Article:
Seated Figure with Bird is actually a self-portrait.
In watching the black and white 1960 film, I noticed the camera had captured Nolan seated in his studio in the same pose, furiously drawing paper work after paper work at his desk, pausing for thought between each impression, and looking up momentarily before commencing the next sketch.
I hope ours will be a new story of the why and how and genesis of great art.Less the retelling of a biography and more the capturing of an essence of one of the 20th century’s most influential and ironically, (given the amount of literature devoted to his life), under-examined artists.Back to the 1960 archive film – from the close shot of Nolan at his desk, the camera slowly retreats from his studio, resulting in a long shot that peeks through the door to his room while Nolan (still busy at work) narrates in voice over: “Here I sit in my shirt sleeves scratching away at a desk, and as an Aborigine leaves his mark on a cliff, both of us beginning a story of which neither of us knows the end.” At this point, the task of undertaking a definitive film about Sidney Nolan is completely daunting.I certainly don’t know its end but I’m inspired and excited to begin to mark the cliff.” Award-winning documentary director, Sally Aitken (https:// Tall), will helm a major new film on Sidney Nolan's art and life in 2018.Instead this rapidly sketched wax-crayoned figure, whose shape suggests an intensity of purpose, captures a moment of quiet study.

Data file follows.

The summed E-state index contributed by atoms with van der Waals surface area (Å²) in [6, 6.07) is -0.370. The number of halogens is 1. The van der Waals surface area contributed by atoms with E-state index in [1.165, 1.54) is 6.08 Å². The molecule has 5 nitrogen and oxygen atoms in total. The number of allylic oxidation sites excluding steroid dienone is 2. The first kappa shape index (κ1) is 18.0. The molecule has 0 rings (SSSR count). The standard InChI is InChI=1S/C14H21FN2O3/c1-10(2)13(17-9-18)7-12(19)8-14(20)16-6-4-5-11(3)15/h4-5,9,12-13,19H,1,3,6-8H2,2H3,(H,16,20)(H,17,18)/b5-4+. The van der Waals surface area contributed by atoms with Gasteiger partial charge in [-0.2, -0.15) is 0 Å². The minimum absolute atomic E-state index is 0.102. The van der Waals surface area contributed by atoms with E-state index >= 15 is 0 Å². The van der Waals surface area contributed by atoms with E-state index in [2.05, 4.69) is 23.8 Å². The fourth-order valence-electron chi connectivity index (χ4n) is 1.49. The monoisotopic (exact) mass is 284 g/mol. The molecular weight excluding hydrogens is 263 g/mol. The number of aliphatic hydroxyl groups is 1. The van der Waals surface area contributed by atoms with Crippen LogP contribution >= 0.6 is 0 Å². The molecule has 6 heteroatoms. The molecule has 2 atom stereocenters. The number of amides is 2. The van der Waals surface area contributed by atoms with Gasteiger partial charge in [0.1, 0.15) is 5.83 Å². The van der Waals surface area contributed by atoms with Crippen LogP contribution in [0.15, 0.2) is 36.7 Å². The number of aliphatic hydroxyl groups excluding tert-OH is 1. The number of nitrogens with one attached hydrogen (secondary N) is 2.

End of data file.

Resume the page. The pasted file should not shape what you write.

In the corner there’s an opposite, a bird in flight – a rush of imagination perhaps? This smallish work on paper, literally one of tens of thousands Nolan produced in his lifetime, came up for auction last month when a number of important works from Lady Nolan’s Estate went under the hammer.From this vantage point, I never quite came to terms with a celebrated painter like Nolan, with his deftly economic mark-making, naively distorted figuration, and his quirky interrogation of narrative and environmental myths emerging starkly from the harshest zones of the Australian landscape.To me, Nolan frequently seemed like an icon of Australiana, sometimes forlorn, sometimes telling.The prescience of Nolan’s project, where courage, heroism, masculinity, and folly are all encapsulated into the drama of Australia’s national creation myths, is to ensure the personal wreckage is lauded within the idealism of the pursuit.In this context, Nolan is a history painter, but an extraordinarily imaginative one, a painter of legends, a maker of legends, legends set in the barren wildness of the Australian plains and desert, amongst the scrubby farmland or in the wasteland mining sites.A documentarian of damned pursuits and failed enterprises.